EDINBURGH City Council is drawing up plans for a brothel-free capital due to the impending closure of many of the city's saunas.

Local authority officials are putting together "exit" services to help the dozens of sex workers who face having their place of work closed down.

Campaigners who have called for the saunas to shut welcomed the move.

Edinburgh's decades-old policy of licensing saunas, many of which are fronts for prostitution, appears to be coming to an end.

A police raid in June led to seven individuals being charged with brothel-keeping and living off immoral earnings, while the council also suspened the licences of six establishments.

A further seven saunas have been inspected by Police Scotland, a move which could result in the closure of all 13 brothels in the city.

However, while anti-sauna campaigners are happy about the new approach, fears exist that the sex workers could end up at risk of violence or exploitation if they choose to work in flats or on the street once the saunas close.

Labour council leader Andrew Burns, who is believed to be broadly sympathetic to the new policy, has anticipated the problems and is behind moves to have a co-ordinated approach that meets the needs of the women in the industry.

A senior council source said: "We could face a problem if we are under-prepared.

"It's only sensible to work out which services are required if the saunas close."

It is believed the multi-faceted approach is likely to focus on services relating to counselling, welfare rights and addiction.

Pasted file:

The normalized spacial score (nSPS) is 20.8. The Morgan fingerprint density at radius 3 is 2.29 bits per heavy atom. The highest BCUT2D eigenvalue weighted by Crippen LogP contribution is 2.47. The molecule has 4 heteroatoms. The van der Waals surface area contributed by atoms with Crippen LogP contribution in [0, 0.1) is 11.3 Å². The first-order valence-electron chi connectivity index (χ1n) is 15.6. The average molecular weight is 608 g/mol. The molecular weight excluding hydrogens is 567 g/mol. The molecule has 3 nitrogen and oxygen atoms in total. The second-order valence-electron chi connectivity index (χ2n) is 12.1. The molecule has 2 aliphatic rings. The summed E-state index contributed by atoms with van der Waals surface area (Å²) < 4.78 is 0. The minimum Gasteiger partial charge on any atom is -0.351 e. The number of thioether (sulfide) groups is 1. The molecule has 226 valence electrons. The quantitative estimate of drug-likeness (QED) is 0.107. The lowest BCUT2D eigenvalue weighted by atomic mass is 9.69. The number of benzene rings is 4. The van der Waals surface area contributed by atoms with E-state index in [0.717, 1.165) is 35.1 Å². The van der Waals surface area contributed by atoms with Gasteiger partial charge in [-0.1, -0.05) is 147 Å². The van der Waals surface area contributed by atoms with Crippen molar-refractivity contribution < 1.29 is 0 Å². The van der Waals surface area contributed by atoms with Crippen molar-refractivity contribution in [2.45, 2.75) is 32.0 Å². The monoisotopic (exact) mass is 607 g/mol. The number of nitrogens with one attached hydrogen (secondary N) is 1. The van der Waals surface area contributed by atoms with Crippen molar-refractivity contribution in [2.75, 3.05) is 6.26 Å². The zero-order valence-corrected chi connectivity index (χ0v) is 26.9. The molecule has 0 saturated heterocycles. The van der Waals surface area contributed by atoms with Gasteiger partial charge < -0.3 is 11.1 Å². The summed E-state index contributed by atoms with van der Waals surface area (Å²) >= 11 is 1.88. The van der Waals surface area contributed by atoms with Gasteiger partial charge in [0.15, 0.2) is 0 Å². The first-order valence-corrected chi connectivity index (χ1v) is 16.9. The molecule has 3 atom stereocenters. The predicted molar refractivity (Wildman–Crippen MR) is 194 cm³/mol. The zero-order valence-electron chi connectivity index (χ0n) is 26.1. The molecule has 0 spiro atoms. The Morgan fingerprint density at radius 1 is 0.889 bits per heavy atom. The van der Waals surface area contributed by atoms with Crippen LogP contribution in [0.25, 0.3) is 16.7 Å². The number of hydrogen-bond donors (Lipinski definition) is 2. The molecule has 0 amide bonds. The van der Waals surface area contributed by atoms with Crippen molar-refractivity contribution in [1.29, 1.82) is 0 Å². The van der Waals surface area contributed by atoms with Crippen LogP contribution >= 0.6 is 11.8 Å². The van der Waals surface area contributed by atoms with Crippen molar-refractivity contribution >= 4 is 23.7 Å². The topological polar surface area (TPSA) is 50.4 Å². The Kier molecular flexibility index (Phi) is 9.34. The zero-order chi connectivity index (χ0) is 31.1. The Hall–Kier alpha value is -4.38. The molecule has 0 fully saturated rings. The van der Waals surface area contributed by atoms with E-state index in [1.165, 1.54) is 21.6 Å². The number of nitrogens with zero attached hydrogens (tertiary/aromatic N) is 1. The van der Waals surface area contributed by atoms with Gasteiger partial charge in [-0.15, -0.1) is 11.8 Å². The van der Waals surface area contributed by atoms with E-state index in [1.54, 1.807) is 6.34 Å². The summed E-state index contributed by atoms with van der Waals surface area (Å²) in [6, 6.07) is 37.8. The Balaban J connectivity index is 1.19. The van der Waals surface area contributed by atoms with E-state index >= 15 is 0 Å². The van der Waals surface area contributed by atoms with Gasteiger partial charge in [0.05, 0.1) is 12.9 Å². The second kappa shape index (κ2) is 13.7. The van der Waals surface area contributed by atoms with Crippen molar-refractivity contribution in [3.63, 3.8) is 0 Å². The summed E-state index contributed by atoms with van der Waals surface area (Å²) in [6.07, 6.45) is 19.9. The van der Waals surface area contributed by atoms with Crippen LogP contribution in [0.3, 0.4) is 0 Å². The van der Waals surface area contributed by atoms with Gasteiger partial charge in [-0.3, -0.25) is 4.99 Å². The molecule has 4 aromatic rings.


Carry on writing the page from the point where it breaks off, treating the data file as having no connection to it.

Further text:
The council and other public agencies already provide services relating to women's health and wellbeing, but the prospect of sauna closures is expected to bring new challenges.

Edinburgh's Labour and SNP coalition includes councillors who have a range of views on the crackdown.

Some politicians in both parties welcome the rethink, while others believe the status quo has kept sex workers safe.

A local newspaper recently spoke to sex workers who were worried about the policy rethink.

One prostitute was quoted saying: "I just can't get my head around why they want to close us. The police could end up putting women at risk of getting raped, or murdered like in Ipswich."

Another sex worker said: "Gangsters and pimps start getting involved when you have private flats. Since we've been threatened with ­closure, I've already been contacted by men asking if I want them to be my driver."

The six saunas that had their licences suspended are believed to be: Scorpio Leisure; the New Town sauna; the Blair Street sauna; Abacus; Paradise; and the New Gentle Touch.

Jan Macleod, the senior development officer at the Women`s Support Project, said: "What is helpful for women is access to benefits and debt advice, support to secure employment, and, for some women, fast access to addiction services.

"Also important is access to emotional support and counselling to help women to recover from the experience of being in prostitution."

Jenny Kemp, the co-ordinator at the Zero Tolerance charity, said: "It's welcome news that the council is developing services for the women in saunas who may wish to leave prostitution. Many women in the sex industry have complex lives and need support to move on."

Labour MSP Rhoda Grant said: "The women involved in the sex trade are some of our most vulnerable.

"They will need counselling, housing support, skills and training. Some will need medical treatment and support to end addictions."

Councillor Cammy Day, who takes the lead on community safety for the city council, said: "The council, NHS Lothian and other partners already provide a variety of support services to vulnerable women in Edinburgh.

"The Access Point, for example, offers a holistic housing, health and social-care service to people who are experiencing homelessness.

"Another example is Willow, which works to reduce offending, improve women's health, wellbeing and safety and provide better access to education, employment and community engagement."